Sunday, 1 November 2009

Drafting the flat body block - calculators at the ready? Then let's go

If you fast forward to the end of this tutorial, you will see that the resulting pinafore has been called Swampy because it is WAY Too Big. In Part IV of the tutorial, I explain how that came about and promise to put this section right.

First I'm doing the back body block. The front body block is based on this, with a few alterations for the shoulder slope, armscye and, of course, the front neckline. Just a reminder of what you will need for this exercise:
  1. squared dressmaking paper (or ordinary paper and a set square. You're going to need the set square anyway so you might as well get the cheaper paper...)
  2. a sharp pencil
  3. a longish ruler - I only used a standard length one for this and boy, wouldn't it just have been easier with a metre-long rule!
  4. a calculator
  5. a rubber/eraser
  6. a set square and
  7. tracing paper

Mark point 0 on your paper. This is going to be the top of centre back. Then draw a line across the top of the page from 0 ("square across") and another line straight down from 0 ("square down"). You are going to mark points 1 and 2 on the squared down line, which will be placed as follows:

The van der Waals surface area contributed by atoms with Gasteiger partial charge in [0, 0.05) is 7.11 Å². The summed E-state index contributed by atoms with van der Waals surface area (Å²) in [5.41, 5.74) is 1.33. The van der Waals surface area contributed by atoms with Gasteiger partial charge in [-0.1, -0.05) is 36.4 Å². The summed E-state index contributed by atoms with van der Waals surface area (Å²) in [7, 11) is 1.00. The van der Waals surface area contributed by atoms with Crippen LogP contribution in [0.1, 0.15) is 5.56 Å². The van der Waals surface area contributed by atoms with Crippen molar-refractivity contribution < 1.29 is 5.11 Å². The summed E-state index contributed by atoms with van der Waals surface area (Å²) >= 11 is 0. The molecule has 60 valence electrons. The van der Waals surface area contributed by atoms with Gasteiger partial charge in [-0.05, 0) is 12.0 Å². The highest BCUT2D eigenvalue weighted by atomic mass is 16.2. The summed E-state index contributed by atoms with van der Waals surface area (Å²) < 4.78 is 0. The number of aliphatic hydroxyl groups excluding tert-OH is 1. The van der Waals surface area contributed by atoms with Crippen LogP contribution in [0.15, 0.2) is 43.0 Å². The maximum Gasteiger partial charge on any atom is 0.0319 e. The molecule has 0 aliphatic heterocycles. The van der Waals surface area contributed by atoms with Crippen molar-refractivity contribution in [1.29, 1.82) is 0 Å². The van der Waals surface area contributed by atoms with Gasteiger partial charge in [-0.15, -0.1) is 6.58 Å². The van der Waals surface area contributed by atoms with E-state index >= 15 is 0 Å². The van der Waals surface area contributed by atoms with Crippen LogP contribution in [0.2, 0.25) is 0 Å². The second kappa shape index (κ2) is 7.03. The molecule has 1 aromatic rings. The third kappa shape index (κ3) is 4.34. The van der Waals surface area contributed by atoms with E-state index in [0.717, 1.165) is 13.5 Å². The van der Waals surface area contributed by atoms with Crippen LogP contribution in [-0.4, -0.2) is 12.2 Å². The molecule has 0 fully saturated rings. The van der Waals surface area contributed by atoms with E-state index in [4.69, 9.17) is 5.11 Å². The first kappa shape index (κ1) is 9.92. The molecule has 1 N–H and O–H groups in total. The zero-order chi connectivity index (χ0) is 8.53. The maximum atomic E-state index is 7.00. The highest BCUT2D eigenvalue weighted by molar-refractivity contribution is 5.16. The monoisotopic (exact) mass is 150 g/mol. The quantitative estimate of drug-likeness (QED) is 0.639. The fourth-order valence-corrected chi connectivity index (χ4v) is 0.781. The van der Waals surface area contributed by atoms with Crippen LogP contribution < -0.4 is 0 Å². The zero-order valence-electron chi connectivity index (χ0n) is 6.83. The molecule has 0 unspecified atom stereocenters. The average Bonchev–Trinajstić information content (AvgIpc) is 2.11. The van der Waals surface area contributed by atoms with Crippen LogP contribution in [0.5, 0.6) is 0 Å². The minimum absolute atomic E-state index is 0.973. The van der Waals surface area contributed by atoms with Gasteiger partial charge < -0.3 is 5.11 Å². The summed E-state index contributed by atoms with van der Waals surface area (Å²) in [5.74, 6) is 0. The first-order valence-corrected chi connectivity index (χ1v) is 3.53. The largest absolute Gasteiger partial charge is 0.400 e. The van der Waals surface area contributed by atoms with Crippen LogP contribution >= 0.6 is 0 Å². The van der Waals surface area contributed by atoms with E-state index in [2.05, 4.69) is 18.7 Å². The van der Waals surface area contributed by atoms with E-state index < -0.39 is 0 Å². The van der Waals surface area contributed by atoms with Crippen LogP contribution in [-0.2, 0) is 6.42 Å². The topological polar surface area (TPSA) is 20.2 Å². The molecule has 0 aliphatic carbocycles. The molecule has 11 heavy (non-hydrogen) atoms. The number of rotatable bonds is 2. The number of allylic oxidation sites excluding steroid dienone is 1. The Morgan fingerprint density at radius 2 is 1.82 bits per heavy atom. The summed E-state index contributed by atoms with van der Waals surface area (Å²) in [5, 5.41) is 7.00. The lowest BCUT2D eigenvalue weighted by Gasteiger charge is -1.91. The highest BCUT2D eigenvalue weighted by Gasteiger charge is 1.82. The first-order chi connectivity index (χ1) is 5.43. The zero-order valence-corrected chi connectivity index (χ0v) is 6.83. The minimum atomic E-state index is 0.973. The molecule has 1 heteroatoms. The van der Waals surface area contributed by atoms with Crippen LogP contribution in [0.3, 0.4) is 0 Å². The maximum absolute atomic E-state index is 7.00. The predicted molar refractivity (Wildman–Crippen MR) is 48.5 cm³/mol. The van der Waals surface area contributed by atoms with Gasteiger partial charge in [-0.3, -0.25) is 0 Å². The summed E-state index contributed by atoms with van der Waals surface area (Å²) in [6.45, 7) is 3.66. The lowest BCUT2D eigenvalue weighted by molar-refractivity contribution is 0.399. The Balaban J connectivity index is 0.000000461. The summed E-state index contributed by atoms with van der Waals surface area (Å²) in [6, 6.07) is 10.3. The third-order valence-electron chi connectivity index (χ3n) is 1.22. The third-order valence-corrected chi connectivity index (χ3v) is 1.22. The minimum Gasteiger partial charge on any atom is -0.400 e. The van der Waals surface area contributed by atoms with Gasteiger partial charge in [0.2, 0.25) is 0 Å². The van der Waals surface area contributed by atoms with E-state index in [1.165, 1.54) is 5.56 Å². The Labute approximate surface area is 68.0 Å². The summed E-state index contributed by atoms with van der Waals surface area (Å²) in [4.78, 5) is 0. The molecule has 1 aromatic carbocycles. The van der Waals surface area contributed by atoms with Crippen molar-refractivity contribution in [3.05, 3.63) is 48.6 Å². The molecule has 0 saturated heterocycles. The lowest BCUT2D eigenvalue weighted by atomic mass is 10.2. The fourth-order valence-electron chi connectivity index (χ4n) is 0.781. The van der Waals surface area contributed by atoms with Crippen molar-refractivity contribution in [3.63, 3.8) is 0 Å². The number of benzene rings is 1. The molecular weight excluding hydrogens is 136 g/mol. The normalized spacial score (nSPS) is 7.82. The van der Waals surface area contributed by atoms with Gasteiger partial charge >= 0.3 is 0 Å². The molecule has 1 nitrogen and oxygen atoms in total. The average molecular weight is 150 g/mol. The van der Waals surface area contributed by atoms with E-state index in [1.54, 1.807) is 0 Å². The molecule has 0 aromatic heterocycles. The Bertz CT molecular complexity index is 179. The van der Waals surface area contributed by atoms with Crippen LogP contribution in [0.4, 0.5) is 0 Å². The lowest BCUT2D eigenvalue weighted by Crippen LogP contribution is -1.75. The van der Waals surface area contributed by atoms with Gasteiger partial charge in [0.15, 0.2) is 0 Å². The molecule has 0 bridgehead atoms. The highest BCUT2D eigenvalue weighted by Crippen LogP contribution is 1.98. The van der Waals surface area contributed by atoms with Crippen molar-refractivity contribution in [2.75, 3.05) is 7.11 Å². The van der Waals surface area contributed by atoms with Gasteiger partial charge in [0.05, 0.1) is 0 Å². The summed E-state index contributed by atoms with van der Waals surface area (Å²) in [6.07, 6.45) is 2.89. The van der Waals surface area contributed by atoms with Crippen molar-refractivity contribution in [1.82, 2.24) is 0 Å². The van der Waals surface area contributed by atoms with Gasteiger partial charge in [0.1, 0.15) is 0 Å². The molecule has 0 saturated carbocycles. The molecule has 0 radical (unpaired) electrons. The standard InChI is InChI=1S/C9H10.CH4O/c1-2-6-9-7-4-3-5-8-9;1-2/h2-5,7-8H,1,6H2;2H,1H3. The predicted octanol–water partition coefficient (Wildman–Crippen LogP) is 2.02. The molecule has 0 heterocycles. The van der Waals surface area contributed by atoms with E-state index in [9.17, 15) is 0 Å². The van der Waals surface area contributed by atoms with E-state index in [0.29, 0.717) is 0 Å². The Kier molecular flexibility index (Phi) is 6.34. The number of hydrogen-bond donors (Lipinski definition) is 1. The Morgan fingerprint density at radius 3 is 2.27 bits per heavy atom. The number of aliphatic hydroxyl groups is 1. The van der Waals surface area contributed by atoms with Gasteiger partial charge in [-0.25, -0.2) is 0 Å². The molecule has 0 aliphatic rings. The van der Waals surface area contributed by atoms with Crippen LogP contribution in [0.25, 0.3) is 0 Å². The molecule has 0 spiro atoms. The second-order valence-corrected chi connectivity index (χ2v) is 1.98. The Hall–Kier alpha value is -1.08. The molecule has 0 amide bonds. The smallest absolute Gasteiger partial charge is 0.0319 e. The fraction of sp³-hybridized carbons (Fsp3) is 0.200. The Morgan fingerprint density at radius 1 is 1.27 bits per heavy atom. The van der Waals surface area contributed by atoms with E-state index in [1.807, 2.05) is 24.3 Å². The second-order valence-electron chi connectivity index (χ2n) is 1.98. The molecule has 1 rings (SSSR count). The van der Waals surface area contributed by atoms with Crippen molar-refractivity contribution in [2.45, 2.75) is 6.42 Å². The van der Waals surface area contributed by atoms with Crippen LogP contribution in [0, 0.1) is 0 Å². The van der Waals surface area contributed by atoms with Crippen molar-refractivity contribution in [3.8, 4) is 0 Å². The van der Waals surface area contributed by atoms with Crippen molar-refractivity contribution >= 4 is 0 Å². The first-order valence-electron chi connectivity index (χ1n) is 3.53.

1 Back neck to waist plus 1.25cm (mark the waistline at the "back neck to waist" point)

2 waist to hip.

then square across from both 1 and 2. You will shortly be marking points 4 and 5 on these lines, but first you have to mark point 3, which is squared across from 0 and is 1/4 the chest measurement plus 1cm for sizes 80 to 116cm, 1.25 for sizes 122-140cm, and 1.5 for sizes 146-170cm. Square down from 3 and the intersections on the lines from 1 and 2 will be points 4 and 5 respectively. And here we need the picture to do the job of 1,000 words...

Line 4-5 is the hipline. Now you mark point 6, which is 1.25cm down from 0. This is the top of the back neckline. Next you put in the armscye at 7. So 6-7 is the scye depth plus (1.5 to 2cm). Essentially, the 1.5 is for the baby sizes and 2cm for bigger children. This is a 'suck it and see' measurement. I used 1.5cm for Laura's. Square across to 8.